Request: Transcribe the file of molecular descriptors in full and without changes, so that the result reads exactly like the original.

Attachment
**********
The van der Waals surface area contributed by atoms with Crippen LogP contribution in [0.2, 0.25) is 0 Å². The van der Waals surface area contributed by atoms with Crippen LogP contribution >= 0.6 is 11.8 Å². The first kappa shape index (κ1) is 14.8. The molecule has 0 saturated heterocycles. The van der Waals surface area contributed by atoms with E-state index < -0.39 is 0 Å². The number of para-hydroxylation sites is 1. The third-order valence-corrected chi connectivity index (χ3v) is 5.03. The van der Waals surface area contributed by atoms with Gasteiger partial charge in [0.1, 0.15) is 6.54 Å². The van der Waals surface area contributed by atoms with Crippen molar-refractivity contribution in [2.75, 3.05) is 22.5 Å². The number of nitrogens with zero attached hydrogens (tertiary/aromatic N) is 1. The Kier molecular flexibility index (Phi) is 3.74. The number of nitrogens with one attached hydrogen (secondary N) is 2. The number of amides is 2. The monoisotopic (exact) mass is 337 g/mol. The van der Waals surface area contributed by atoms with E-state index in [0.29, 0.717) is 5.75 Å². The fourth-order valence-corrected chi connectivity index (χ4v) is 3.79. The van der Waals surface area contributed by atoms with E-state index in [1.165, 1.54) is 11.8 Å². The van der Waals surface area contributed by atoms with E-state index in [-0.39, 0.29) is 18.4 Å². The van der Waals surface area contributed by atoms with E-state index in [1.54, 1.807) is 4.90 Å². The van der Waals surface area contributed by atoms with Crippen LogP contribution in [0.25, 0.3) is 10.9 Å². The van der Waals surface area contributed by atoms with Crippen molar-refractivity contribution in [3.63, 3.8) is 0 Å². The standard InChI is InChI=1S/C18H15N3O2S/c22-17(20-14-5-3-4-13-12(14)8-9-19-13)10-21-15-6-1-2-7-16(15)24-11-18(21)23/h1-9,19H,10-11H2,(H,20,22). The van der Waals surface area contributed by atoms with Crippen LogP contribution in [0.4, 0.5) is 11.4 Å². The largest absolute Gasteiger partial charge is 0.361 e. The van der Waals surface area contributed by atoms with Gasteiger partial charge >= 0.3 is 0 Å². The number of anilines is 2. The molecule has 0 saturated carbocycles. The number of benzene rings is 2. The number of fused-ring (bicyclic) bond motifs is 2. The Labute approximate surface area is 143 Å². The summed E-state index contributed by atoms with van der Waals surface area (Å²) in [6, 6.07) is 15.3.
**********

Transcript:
The van der Waals surface area contributed by atoms with Crippen LogP contribution in [0.2, 0.25) is 0 Å². The van der Waals surface area contributed by atoms with Crippen LogP contribution >= 0.6 is 11.8 Å². The first kappa shape index (κ1) is 14.8. The molecule has 0 saturated heterocycles. The van der Waals surface area contributed by atoms with E-state index < -0.39 is 0 Å². The number of para-hydroxylation sites is 1. The third-order valence-corrected chi connectivity index (χ3v) is 5.03. The van der Waals surface area contributed by atoms with Gasteiger partial charge in [0.1, 0.15) is 6.54 Å². The van der Waals surface area contributed by atoms with Crippen molar-refractivity contribution in [2.75, 3.05) is 22.5 Å². The number of nitrogens with zero attached hydrogens (tertiary/aromatic N) is 1. The Kier molecular flexibility index (Phi) is 3.74. The number of nitrogens with one attached hydrogen (secondary N) is 2. The number of amides is 2. The monoisotopic (exact) mass is 337 g/mol. The van der Waals surface area contributed by atoms with E-state index in [0.29, 0.717) is 5.75 Å². The fourth-order valence-corrected chi connectivity index (χ4v) is 3.79. The van der Waals surface area contributed by atoms with E-state index in [1.165, 1.54) is 11.8 Å². The van der Waals surface area contributed by atoms with E-state index in [-0.39, 0.29) is 18.4 Å². The van der Waals surface area contributed by atoms with E-state index in [1.54, 1.807) is 4.90 Å². The van der Waals surface area contributed by atoms with Crippen LogP contribution in [0.25, 0.3) is 10.9 Å². The van der Waals surface area contributed by atoms with Crippen molar-refractivity contribution in [3.63, 3.8) is 0 Å². The standard InChI is InChI=1S/C18H15N3O2S/c22-17(20-14-5-3-4-13-12(14)8-9-19-13)10-21-15-6-1-2-7-16(15)24-11-18(21)23/h1-9,19H,10-11H2,(H,20,22). The van der Waals surface area contributed by atoms with Crippen LogP contribution in [0.4, 0.5) is 11.4 Å². The largest absolute Gasteiger partial charge is 0.361 e. The van der Waals surface area contributed by atoms with Gasteiger partial charge >= 0.3 is 0 Å². The number of anilines is 2. The molecule has 0 saturated carbocycles. The number of benzene rings is 2. The number of fused-ring (bicyclic) bond motifs is 2. The Labute approximate surface area is 143 Å². The summed E-state index contributed by atoms with van der Waals surface area (Å²) in [6, 6.07) is 15.3.